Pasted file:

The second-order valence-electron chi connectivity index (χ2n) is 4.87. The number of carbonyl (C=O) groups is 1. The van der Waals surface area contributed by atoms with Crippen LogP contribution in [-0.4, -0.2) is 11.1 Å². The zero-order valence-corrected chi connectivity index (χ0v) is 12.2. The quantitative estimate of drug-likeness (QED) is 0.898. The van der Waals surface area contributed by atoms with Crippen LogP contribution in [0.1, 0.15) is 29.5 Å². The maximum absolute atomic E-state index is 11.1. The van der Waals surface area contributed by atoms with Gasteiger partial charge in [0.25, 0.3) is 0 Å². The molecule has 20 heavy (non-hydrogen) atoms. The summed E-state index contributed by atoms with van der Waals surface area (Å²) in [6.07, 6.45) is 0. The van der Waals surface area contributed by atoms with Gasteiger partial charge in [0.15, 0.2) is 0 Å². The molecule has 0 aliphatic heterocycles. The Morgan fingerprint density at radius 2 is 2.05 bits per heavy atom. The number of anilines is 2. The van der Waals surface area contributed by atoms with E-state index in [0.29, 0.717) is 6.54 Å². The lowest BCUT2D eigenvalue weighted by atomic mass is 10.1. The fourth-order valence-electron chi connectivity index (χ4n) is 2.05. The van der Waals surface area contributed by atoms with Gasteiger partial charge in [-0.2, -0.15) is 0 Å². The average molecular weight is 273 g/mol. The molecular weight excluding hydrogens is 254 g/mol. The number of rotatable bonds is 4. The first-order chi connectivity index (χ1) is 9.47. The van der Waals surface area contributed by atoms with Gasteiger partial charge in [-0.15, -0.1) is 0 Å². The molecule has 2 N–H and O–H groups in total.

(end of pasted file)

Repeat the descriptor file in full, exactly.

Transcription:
The second-order valence-electron chi connectivity index (χ2n) is 4.87. The number of carbonyl (C=O) groups is 1. The van der Waals surface area contributed by atoms with Crippen LogP contribution in [-0.4, -0.2) is 11.1 Å². The zero-order valence-corrected chi connectivity index (χ0v) is 12.2. The quantitative estimate of drug-likeness (QED) is 0.898. The van der Waals surface area contributed by atoms with Crippen LogP contribution in [0.1, 0.15) is 29.5 Å². The maximum absolute atomic E-state index is 11.1. The van der Waals surface area contributed by atoms with Gasteiger partial charge in [0.25, 0.3) is 0 Å². The molecule has 20 heavy (non-hydrogen) atoms. The summed E-state index contributed by atoms with van der Waals surface area (Å²) in [6.07, 6.45) is 0. The van der Waals surface area contributed by atoms with Gasteiger partial charge in [0.15, 0.2) is 0 Å². The molecule has 0 aliphatic heterocycles. The Morgan fingerprint density at radius 2 is 2.05 bits per heavy atom. The number of anilines is 2. The van der Waals surface area contributed by atoms with E-state index in [0.29, 0.717) is 6.54 Å². The lowest BCUT2D eigenvalue weighted by atomic mass is 10.1. The fourth-order valence-electron chi connectivity index (χ4n) is 2.05. The van der Waals surface area contributed by atoms with Gasteiger partial charge in [-0.2, -0.15) is 0 Å². The average molecular weight is 273 g/mol. The molecular weight excluding hydrogens is 254 g/mol. The number of rotatable bonds is 4. The first-order chi connectivity index (χ1) is 9.47. The van der Waals surface area contributed by atoms with Gasteiger partial charge in [-0.15, -0.1) is 0 Å². The molecule has 2 N–H and O–H groups in total.